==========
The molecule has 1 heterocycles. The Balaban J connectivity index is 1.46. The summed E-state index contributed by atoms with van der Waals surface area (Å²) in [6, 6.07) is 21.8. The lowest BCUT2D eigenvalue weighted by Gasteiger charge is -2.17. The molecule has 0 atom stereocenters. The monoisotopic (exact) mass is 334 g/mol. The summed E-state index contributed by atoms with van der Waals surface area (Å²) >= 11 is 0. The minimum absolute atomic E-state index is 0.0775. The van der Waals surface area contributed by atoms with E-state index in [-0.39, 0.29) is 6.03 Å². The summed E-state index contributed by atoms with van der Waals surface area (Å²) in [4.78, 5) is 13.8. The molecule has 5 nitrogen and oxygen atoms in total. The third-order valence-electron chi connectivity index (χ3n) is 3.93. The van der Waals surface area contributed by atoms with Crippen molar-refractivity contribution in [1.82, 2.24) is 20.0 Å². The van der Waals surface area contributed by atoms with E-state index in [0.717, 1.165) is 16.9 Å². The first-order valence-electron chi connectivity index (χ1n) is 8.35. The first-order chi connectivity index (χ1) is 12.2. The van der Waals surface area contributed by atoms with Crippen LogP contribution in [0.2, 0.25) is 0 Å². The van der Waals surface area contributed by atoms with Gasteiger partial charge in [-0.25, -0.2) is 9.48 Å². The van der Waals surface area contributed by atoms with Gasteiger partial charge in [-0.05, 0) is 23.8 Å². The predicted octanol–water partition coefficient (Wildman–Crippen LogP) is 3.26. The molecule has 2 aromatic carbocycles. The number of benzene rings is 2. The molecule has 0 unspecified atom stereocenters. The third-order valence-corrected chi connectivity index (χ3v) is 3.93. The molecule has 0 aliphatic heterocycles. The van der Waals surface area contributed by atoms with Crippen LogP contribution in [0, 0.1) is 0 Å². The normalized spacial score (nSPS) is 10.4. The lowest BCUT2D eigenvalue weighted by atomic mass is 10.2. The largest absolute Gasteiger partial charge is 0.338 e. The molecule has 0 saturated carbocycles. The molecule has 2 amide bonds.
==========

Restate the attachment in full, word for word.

The molecule has 1 heterocycles. The Balaban J connectivity index is 1.46. The summed E-state index contributed by atoms with van der Waals surface area (Å²) in [6, 6.07) is 21.8. The lowest BCUT2D eigenvalue weighted by Gasteiger charge is -2.17. The molecule has 0 atom stereocenters. The monoisotopic (exact) mass is 334 g/mol. The summed E-state index contributed by atoms with van der Waals surface area (Å²) >= 11 is 0. The minimum absolute atomic E-state index is 0.0775. The van der Waals surface area contributed by atoms with E-state index in [-0.39, 0.29) is 6.03 Å². The summed E-state index contributed by atoms with van der Waals surface area (Å²) in [4.78, 5) is 13.8. The molecule has 5 nitrogen and oxygen atoms in total. The third-order valence-electron chi connectivity index (χ3n) is 3.93. The van der Waals surface area contributed by atoms with Crippen molar-refractivity contribution in [1.82, 2.24) is 20.0 Å². The van der Waals surface area contributed by atoms with E-state index in [0.717, 1.165) is 16.9 Å². The first-order valence-electron chi connectivity index (χ1n) is 8.35. The first-order chi connectivity index (χ1) is 12.2. The van der Waals surface area contributed by atoms with Crippen LogP contribution in [0.2, 0.25) is 0 Å². The van der Waals surface area contributed by atoms with Gasteiger partial charge in [-0.25, -0.2) is 9.48 Å². The van der Waals surface area contributed by atoms with Gasteiger partial charge in [-0.05, 0) is 23.8 Å². The predicted octanol–water partition coefficient (Wildman–Crippen LogP) is 3.26. The molecule has 2 aromatic carbocycles. The number of benzene rings is 2. The molecule has 0 unspecified atom stereocenters. The third-order valence-corrected chi connectivity index (χ3v) is 3.93. The molecule has 0 aliphatic heterocycles. The van der Waals surface area contributed by atoms with Crippen LogP contribution in [0, 0.1) is 0 Å². The normalized spacial score (nSPS) is 10.4. The lowest BCUT2D eigenvalue weighted by atomic mass is 10.2. The largest absolute Gasteiger partial charge is 0.338 e. The molecule has 0 saturated carbocycles. The molecule has 2 amide bonds.